Out-of-bound access of vector in C++

Today I debugged a crash bug of C++ program, and the core dump is like this:

Program terminated with signal SIGABRT, Aborted.
#0  0x00007f57ba2ed860 in raise () from /usr/lib/libc.so.6
(gdb) bt
#0  0x00007f57ba2ed860 in raise () from /usr/lib/libc.so.6
#1  0x00007f57ba2eeec9 in abort () from /usr/lib/libc.so.6
#2  0x00007f57ba330437 in __libc_message () from /usr/lib/libc.so.6
#3  0x00007f57ba336d34 in malloc_printerr () from /usr/lib/libc.so.6
#4  0x00005593dc2f7b6c in __gnu_cxx::new_allocator<int>::deallocate (this=0x7ffc65848820, __p=0x5593dce6fac0)
    at /usr/include/c++/7.2.1/ext/new_allocator.h:125
#5  0x00005593dc2f7a36 in std::allocator_traits<std::allocator<int> >::deallocate (__a=..., __p=0x5593dce6fac0, __n=12)
    at /usr/include/c++/7.2.1/bits/alloc_traits.h:462
#6  0x00005593dc2f789a in std::_Vector_base<int, std::allocator<int> >::_M_deallocate (this=0x7ffc65848820,
    __p=0x5593dce6fac0, __n=12) at /usr/include/c++/7.2.1/bits/stl_vector.h:180
#7  0x00005593dc2f7543 in std::_Vector_base<int, std::allocator<int> >::~_Vector_base (this=0x7ffc65848820,
    __in_chrg=<optimized out>) at /usr/include/c++/7.2.1/bits/stl_vector.h:162
#8  0x00005593dc2f71cf in std::vector<int, std::allocator<int> >::~vector (this=0x7ffc65848820,
    __in_chrg=<optimized out>) at /usr/include/c++/7.2.1/bits/stl_vector.h:435
......

From the stack trace, we can see the abort() occurred in vector‘s destructor function. After some debugging, I find the root cause is the general “out-of-bound” error, which accessed the memory beyond the vector space. But the caveat is that “out-of-bound” error may be silent and give you no hurt apparently. E.g., I write a simple test program:

#include <vector>

void fun() {
    std::vector<int> v(1);

    auto it = v.begin();
    for (int i = 0; i < 100; i++) {
        *it++ = i;
    }
}
int main() {
    fun();
    return 0;
}

Build and run it:

# g++ -g test.cpp
# ./a.out
# ./a.out

The application goes well. So we really should pay enough attention to vector access.

Test of freeing 2-dimension vector memory in C++

C++ Vector Memory Release introduces how to release vector memory in C++, but the example only involves 1-dimension vector. I write a small application to verify freeing 2-dimension vector (the OS is OpenBSD) :

#include <unistd.h>
#include <vector>
#include <iostream>

using namespace std;

int main(void) {
    vector<vector<char>> vec(1024 * 1024, vector<char>(1024));

    cout << "Before freeing memory, sleep 30 seconds ..." << endl;
    sleep(30);
    vector<vector<char>>().swap(vec);

    cout << "Sleep now ..." << endl;
    sleep(300);
    return 0;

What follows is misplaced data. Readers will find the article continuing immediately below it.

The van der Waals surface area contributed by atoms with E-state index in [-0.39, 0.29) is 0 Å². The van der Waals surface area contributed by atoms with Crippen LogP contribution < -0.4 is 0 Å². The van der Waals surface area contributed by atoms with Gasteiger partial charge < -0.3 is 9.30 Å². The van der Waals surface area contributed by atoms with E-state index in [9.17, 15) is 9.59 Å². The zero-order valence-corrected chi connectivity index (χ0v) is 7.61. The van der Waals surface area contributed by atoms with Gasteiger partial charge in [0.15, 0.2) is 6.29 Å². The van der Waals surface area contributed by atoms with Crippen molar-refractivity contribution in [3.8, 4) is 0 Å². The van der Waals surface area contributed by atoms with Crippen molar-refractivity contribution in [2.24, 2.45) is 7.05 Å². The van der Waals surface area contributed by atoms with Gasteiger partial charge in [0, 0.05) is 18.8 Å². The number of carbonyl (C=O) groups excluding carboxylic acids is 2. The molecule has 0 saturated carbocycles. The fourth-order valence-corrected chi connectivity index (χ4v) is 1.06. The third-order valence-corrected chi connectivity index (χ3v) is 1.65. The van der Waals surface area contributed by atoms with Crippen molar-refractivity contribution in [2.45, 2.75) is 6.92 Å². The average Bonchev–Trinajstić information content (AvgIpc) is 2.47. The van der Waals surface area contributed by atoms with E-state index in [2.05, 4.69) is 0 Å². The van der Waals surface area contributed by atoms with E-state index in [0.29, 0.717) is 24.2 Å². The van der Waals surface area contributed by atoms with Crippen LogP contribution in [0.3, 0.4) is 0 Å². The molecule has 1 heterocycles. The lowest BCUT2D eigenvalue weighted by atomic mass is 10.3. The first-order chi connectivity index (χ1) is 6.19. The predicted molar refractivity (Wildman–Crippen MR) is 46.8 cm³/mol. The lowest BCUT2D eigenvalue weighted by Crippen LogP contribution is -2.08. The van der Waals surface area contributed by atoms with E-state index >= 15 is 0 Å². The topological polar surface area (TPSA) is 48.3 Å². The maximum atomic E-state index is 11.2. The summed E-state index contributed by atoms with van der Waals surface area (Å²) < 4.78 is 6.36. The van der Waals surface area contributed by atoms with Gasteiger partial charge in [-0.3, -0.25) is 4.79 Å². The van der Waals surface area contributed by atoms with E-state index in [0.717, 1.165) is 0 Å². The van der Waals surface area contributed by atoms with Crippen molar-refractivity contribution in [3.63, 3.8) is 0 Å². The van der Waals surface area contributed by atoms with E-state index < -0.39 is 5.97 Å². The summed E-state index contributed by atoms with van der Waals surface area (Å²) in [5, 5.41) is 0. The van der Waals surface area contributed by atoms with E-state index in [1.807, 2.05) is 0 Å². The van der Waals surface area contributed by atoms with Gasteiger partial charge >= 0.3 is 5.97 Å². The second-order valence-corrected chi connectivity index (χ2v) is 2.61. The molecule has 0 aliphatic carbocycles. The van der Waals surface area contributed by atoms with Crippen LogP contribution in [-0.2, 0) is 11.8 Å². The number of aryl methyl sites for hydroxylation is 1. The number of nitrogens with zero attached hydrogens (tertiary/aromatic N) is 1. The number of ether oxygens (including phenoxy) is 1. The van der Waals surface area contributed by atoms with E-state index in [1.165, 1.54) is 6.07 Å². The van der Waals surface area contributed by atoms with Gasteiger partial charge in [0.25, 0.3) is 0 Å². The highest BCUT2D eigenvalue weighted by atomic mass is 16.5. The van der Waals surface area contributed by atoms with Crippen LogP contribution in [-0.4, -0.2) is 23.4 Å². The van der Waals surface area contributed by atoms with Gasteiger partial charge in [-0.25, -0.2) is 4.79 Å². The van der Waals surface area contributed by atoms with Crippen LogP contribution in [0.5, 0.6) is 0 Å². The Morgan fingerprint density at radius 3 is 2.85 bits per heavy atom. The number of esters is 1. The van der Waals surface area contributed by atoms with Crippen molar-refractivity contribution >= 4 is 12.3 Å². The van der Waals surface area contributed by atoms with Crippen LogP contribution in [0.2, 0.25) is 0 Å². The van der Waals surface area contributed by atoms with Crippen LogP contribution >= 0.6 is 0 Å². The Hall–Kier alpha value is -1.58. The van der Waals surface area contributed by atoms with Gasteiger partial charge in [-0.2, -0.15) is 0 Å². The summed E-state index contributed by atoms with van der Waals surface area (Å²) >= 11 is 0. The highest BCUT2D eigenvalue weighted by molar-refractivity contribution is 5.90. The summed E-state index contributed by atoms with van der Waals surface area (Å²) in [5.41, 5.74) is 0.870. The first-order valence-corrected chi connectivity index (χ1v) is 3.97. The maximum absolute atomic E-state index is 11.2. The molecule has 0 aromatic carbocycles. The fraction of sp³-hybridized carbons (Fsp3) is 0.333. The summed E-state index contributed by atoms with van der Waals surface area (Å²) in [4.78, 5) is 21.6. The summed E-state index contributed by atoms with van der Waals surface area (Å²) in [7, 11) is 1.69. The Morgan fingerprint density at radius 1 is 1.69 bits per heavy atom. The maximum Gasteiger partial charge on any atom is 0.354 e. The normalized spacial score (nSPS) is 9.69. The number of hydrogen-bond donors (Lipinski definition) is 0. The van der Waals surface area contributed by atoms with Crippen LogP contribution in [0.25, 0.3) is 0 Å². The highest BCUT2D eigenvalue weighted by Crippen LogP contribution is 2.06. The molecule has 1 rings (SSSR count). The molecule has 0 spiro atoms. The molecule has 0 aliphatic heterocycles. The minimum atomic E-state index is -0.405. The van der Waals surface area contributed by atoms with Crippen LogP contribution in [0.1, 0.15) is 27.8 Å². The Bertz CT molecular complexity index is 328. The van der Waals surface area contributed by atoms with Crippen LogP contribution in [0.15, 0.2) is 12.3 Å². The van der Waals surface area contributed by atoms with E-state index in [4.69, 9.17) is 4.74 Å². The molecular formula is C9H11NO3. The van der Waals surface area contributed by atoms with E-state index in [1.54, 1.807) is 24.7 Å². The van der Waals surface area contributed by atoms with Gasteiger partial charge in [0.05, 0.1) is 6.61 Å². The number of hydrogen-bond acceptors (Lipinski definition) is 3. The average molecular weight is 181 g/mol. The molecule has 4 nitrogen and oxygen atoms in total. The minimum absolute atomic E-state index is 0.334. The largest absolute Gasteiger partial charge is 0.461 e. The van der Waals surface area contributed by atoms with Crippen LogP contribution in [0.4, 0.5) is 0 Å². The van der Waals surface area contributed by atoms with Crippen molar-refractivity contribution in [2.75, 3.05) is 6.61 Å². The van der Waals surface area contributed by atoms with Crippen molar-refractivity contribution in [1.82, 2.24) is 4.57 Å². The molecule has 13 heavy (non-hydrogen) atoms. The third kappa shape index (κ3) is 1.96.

}

Use clang++ to build and run it:

# clang++ -std=c++11 hello.cpp
# ./a.out

(1) When “Before freeing memory, sleep 30 seconds ...” is printed, checked the memory usage of program:

1

We can see the program occupied more than 1G memory.

(2) After “Sleep now ...” is outputted, the memory usage began to descend, and when it became stable, the memory program consumed is only about¬†19K:

2

 

Be careful of FHEcontext’s shallow copy feature in HElib

Check following code which uses HElib:

class A
{
    FHEcontext context;
public:
    FHEcontext& getContext()
    {
        return context;
    }
};

void func()
{
    auto context = a.getContext();
    ......
}

A a;

int main(void)
{
    ......
    func();
    ......
    return 0;
}

In func():

......
auto context = a.getContext();
......

It will allocate a local variable context whose type is FHEcontext, not “FHEcontext&“, and the point is it will be shallow copy of FHEcontext:

class FHEcontext {

......
  //! @breif A default EncryptedArray
  const EncryptedArray* ea;
......
}

FHEcontext::~FHEcontext()
{
  delete ea;
}

So when the local variable context is destroyed, the memory of ea is also released; this will lead to context member of class A references a already freed memory. That will be a disaster!

References:
auto specifier type deduction for references;
The issue about FHEcontext’s copy constructor/assignment operator.

 

OpenBSD gives a hint on forgetting unlock mutex

Check following simple C++ program:

#include <mutex>

int main(void)
{
    std::mutex m;
    m.lock();

    return 0;
}

The mutex m forgot unlock itself before exiting main function:

m.unlock();

Test it on GNU/Linux, and I chose ArchLinux as the testbed:

$ uname -a
Linux fujitsu-i 4.13.7-1-ARCH #1 SMP PREEMPT Sat Oct 14 20:13:26 CEST 2017 x86_64 GNU/Linux
$ clang++ -g -pthread -std=c++11 test_mutex.cpp
$ ./a.out
$

The process exited normally, and no more words was given. Build and run it on OpenBSD 6.2:

# clang++ -g -pthread -std=c++11 test_mutex.cpp
# ./a.out
pthread_mutex_destroy on mutex with waiters!

The OpenBSD prompts “pthread_mutex_destroy on mutex with waiters!“. Interesting!

First taster of Standard C++ Thread Library on OpenBSD

Today I tried Standard C++ Thread Library on OpenBSD, since it requires the compiler to support C++11 standard, and the default c++ only support C++98¬†(please refer here), so I need to switch to clang++. The program is just a classic “Hello World”:

#include <thread>
#include <iostream>

void hello()
{
    std::cout << "Hello World!\n";
}

int main(void)
{
    std::thread t(hello);
    t.join();
    return 0;
}

Built and run it:

# clang++ -std=c++11 hello.cpp
root:/root/Project# ./a.out
terminate called after throwing an instance of 'std::system_error'
  what():  Enable multithreading to use std::thread: Operation not permitted
Abort trap (core dumped)

Whoops! The program crashed. After reading this post, adding -pthread during compilation fixed this issue:

# clang++ -pthread -std=c++11 hello.cpp
# ./a.out
Hello World!